Trade, social cooperation and the ability of humans to live in close contact with one another in permanent settlements are dependent upon them learning to control their basic hostile animal instincts and responses and substitute them with reason and longterm orientation.

Religion, civic and social norms all encourage people to moderate their immediate impulses in exchange for the long-term benefits of living in a society and cooperating with others. When these long-term benefits seem far away, the incentive to sacrifice for them becomes weaker. When individuals witness their wealth dissipate, they rightly feel robbed and they question the utility of living in a [00:28:00] society and respecting its mores.

Rather than a way to ensure more prosperity for all, society appears as a mechanism for an elite few to rob the majority. Under inflation, crime rates soar and more conflict emerges. Those who feel robbed by the wealthy elite of society will find it relatively easier to justify aggressing against others property.

Diminished hope for the future weakens the incentive to be civil and respectful of clients, employers and acquaintances. As the ability to provide for the future is compromised, the desire to account for it declines. The less certain the future appears, the more likely they are to engage in reckless behavior that could reward them in the short term while endangering them in the long-term. The long-term downside risk of these activities such as imprisonment, death or mutilation are discounted more heavily compared to the immediate reward of securing life’s basic necessities.

Now enter Bitcoin. The emergence of Bitcoin represents a fascinating opportunity to understand the role of money on time [00:29:00] preference as well as to reverse the global trend of rising time preference caused by fiat money. Bitcoin is peer to peer software for operating a payment network with its own native currency.

The two most important features of Bitcoin in my opinion, are that its native currency has a strictly fixed supply that is completely irresponsive to demand making it thus the hardest money ever invented. Also, Bitcoin allows for cross border payments without needing any political authority to supervise the transaction.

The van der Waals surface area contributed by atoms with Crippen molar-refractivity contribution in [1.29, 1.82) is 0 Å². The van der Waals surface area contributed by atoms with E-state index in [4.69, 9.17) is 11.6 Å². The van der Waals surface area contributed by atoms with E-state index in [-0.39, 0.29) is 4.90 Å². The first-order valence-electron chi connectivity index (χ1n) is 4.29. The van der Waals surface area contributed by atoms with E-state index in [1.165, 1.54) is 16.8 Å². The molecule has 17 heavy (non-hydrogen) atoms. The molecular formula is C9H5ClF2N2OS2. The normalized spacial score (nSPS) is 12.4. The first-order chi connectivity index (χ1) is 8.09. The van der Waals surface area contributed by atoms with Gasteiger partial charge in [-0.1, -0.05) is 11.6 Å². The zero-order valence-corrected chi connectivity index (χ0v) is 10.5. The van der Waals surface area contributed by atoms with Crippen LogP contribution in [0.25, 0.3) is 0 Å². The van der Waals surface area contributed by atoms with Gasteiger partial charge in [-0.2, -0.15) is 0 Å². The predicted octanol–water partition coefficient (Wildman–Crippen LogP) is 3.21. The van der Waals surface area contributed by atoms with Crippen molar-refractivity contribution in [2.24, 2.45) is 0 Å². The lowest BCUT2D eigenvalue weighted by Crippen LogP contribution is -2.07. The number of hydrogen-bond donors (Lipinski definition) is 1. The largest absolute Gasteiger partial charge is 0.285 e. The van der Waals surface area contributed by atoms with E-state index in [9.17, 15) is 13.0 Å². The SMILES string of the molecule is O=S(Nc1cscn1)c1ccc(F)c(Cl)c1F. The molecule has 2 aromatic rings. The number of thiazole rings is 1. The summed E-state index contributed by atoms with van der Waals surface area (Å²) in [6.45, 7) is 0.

These two properties arguably give Bitcoin the best saleability across time and space. It’s scarcity means that its supply cannot be diluted unexpectedly, ensuring it is likely to hold onto its value into the future. And it’s automated processing of payments means it can travel worldwide without having a single authority able to censor it or confiscate it.

We can see this chart shows us Bitcoin’s monetary policy. The black line is the total supply of Bitcoin across time, currently stands at around 18.9 million Bitcoins. [00:30:00] That’s the total number of Bitcoins that are in circulation today. It started at zero in 2009 and it’s been increasing at a decreasing rate.

Currently the annual rate of increase in the supply of Bitcoin is around 1.8 to 2% per year for the next three years. But then after that, it drops by half. It’s going to be around 1% for four years and then it’ll drop by another half to drop to 0.5% the four years after that. And it’ll continue to drop by half, roughly every four years until it goes to 0 and the supply stops increasing and we settle at a total supply of Bitcoin of 21 million Bitcoins.

We’ve never had a monetary asset like this where the supply is completely independent of demand. If five people in the world are using Bitcoin today, there will only be 18.9 million Bitcoins today. If 5 billion people are using Bitcoin today, there will only be 18.9 million Bitcoin for circulation.

So the operation of Bitcoin is completely orthogonal to the [00:31:00] demand because of something called the difficulty adjustment. The supply cannot be effected by the demand. There’s no mechanism for anybody to make more Bitcoin. On top of this, Bitcoin also has no single point of failure. It has no single piece of critical infrastructure or hardware.

It has no single critical individual or organization for its operation. It’s a software protocol open to anyone anywhere who has a device that can receive around one or two megabytes of data every 10 minutes. And there are tens of billions of these devices worldwide. All Bitcoin does is that approximately every 10 minutes, it produces a new record of ownership reflecting around 3000 transactions, reallocation of existing coins.

This has never failed and has never produced a fraudulent transaction. So Bitcoin is purely voluntary monetary phenomena that does not require regulation enforcement or a judicial system to function. It fits into the Austrian definition of sound money because it is chosen on the market and its value [00:32:00] cannot be dictated by any authority, but of all the moneys chosen on the market or imposed by government, Bitcoin is the only one whose supply is fixed and cannot expand in response to increasing demand.